MARTÍNEZ: Yeah. So the prime minister is at the center of this standoff. Why?

PERALTA: You know, Haitians have been taking to the streets for more than a year, calling for Henry to resign. And it's important to remember that Henry was appointed, not elected, after the assassination of President Jovenel Moise in 2021. And what has happened during his rule is that the country has spiraled very close to anarchy. And even though he promised elections, those have never materialized. And what we're seeing right now is a kind of surreal moment. Nearly everyone is calling for his ouster - the people, the rich, the poor, the intellectuals and now even the gangs. And they used to fight against each other, and now they have united to launch coordinated attacks to try to topple the government. And so now these gangs, which have really brought misery to Haiti, are now presenting themselves as liberators.

MARTÍNEZ: So then, given all that, why is the United States still standing by Henry?

PERALTA: That's a good question. And I asked this to Daniel Foote, and he's a former American diplomat. He was appointed as the special envoy to Haiti after the president was assassinated. And he quit, in part because he says the U.S. wouldn't listen when he told them that they shouldn't back Henry, that he didn't have legitimacy and that picking him would put the country on a path to chaos. Daniel Foote says that this has happened over and over in history, that the U.S. has done the same thing, which is to pick someone they think they can trust, instead of learning to trust the leader who the people choose.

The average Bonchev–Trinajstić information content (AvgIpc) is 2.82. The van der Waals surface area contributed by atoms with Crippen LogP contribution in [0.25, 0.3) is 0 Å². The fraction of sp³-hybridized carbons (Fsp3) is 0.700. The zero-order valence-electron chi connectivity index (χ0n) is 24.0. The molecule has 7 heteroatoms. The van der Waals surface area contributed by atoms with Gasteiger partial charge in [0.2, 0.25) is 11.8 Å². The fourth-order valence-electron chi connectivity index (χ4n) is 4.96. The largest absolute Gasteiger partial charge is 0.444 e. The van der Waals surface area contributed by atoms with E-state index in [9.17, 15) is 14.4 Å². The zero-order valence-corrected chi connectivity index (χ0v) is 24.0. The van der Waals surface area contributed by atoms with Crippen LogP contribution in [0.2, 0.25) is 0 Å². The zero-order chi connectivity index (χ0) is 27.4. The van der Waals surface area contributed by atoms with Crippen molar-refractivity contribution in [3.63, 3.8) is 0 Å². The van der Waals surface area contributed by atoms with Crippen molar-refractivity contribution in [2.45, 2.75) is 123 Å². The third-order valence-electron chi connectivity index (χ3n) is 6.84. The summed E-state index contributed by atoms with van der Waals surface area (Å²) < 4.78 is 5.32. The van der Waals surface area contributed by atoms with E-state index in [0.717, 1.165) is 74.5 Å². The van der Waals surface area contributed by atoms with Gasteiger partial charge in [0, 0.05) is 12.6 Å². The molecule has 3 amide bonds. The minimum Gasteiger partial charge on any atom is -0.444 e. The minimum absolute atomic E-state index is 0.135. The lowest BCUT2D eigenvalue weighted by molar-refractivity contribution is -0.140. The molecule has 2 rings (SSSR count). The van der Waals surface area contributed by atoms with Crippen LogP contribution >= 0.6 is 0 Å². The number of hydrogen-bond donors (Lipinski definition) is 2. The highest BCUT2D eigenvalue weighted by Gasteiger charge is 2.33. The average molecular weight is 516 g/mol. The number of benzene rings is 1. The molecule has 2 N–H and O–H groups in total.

DANIEL FOOTE: It's time to give Haitians a chance to fix Haiti because I guarantee they won't screw it up as bad as we have.

PERALTA: And Dan Foote says this is complicated but doable. He says there's a big civil society in Haiti that had already put together a road map toward elections, but the U.S. ignored it. Instead, the U.S. is focused on bringing in the Kenyans to lead a peacekeeping mission and avoiding American troops on the ground. It's worth noting that U.S. support for Henry does seem to be softening. At least that's what we can discern from the public statements by U.S. officials.

MARTÍNEZ: That's NPR's Eyder Peralta. Thanks a lot.

PERALTA: Thank you, A. Transcript provided by NPR, Copyright NPR.

NPR transcripts are created on a rush deadline by an NPR contractor. This text may not be in its final form and may be updated or revised in the future. Accuracy and availability may vary. The authoritative record of NPR’s programming is the audio record.

Leila Fadel is a national correspondent for NPR based in Los Angeles, covering issues of culture, diversity, and race.
A Martínez
A Martínez is one of the hosts of Morning Edition and Up First. He came to NPR in 2021 and is based out of NPR West.